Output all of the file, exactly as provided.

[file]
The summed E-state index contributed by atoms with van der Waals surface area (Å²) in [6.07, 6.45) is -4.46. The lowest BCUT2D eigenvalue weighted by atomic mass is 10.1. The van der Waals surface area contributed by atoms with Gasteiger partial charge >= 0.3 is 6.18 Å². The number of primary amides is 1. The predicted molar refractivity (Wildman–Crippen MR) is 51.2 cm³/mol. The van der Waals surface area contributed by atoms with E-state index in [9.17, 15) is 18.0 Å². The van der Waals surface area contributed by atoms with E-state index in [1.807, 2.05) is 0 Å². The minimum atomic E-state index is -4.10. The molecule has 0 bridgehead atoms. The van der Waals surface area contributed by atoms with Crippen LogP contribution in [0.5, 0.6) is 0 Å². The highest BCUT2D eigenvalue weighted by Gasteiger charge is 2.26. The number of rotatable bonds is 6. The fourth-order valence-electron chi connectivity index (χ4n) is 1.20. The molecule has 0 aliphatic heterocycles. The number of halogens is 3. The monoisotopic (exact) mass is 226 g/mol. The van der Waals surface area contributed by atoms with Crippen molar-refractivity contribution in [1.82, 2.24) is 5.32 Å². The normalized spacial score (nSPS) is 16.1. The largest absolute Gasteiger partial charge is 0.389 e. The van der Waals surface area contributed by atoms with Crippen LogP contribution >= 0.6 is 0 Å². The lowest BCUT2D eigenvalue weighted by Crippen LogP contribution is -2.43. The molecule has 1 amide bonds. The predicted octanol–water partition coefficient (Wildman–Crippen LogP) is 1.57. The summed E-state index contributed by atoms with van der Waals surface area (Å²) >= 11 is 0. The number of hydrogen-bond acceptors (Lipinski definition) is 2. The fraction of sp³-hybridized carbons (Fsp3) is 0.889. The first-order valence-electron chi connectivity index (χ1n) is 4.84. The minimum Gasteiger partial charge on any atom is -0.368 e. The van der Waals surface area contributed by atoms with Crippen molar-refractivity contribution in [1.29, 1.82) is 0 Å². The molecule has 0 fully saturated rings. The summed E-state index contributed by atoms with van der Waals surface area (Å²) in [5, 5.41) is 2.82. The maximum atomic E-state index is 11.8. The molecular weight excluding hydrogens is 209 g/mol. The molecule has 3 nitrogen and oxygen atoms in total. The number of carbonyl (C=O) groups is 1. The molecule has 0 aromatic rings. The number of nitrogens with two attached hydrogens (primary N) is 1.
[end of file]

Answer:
The summed E-state index contributed by atoms with van der Waals surface area (Å²) in [6.07, 6.45) is -4.46. The lowest BCUT2D eigenvalue weighted by atomic mass is 10.1. The van der Waals surface area contributed by atoms with Gasteiger partial charge >= 0.3 is 6.18 Å². The number of primary amides is 1. The predicted molar refractivity (Wildman–Crippen MR) is 51.2 cm³/mol. The van der Waals surface area contributed by atoms with E-state index in [9.17, 15) is 18.0 Å². The van der Waals surface area contributed by atoms with E-state index in [1.807, 2.05) is 0 Å². The minimum atomic E-state index is -4.10. The molecule has 0 bridgehead atoms. The van der Waals surface area contributed by atoms with Crippen LogP contribution in [0.5, 0.6) is 0 Å². The highest BCUT2D eigenvalue weighted by Gasteiger charge is 2.26. The number of rotatable bonds is 6. The fourth-order valence-electron chi connectivity index (χ4n) is 1.20. The molecule has 0 aliphatic heterocycles. The number of halogens is 3. The monoisotopic (exact) mass is 226 g/mol. The van der Waals surface area contributed by atoms with Crippen molar-refractivity contribution in [1.82, 2.24) is 5.32 Å². The normalized spacial score (nSPS) is 16.1. The largest absolute Gasteiger partial charge is 0.389 e. The van der Waals surface area contributed by atoms with Crippen LogP contribution >= 0.6 is 0 Å². The lowest BCUT2D eigenvalue weighted by Crippen LogP contribution is -2.43. The molecule has 1 amide bonds. The predicted octanol–water partition coefficient (Wildman–Crippen LogP) is 1.57. The summed E-state index contributed by atoms with van der Waals surface area (Å²) >= 11 is 0. The number of hydrogen-bond acceptors (Lipinski definition) is 2. The fraction of sp³-hybridized carbons (Fsp3) is 0.889. The first-order valence-electron chi connectivity index (χ1n) is 4.84. The minimum Gasteiger partial charge on any atom is -0.368 e. The van der Waals surface area contributed by atoms with Crippen molar-refractivity contribution in [1.29, 1.82) is 0 Å². The molecule has 0 fully saturated rings. The summed E-state index contributed by atoms with van der Waals surface area (Å²) in [5, 5.41) is 2.82. The maximum atomic E-state index is 11.8. The molecular weight excluding hydrogens is 209 g/mol. The molecule has 3 nitrogen and oxygen atoms in total. The number of carbonyl (C=O) groups is 1. The molecule has 0 aromatic rings. The number of nitrogens with two attached hydrogens (primary N) is 1.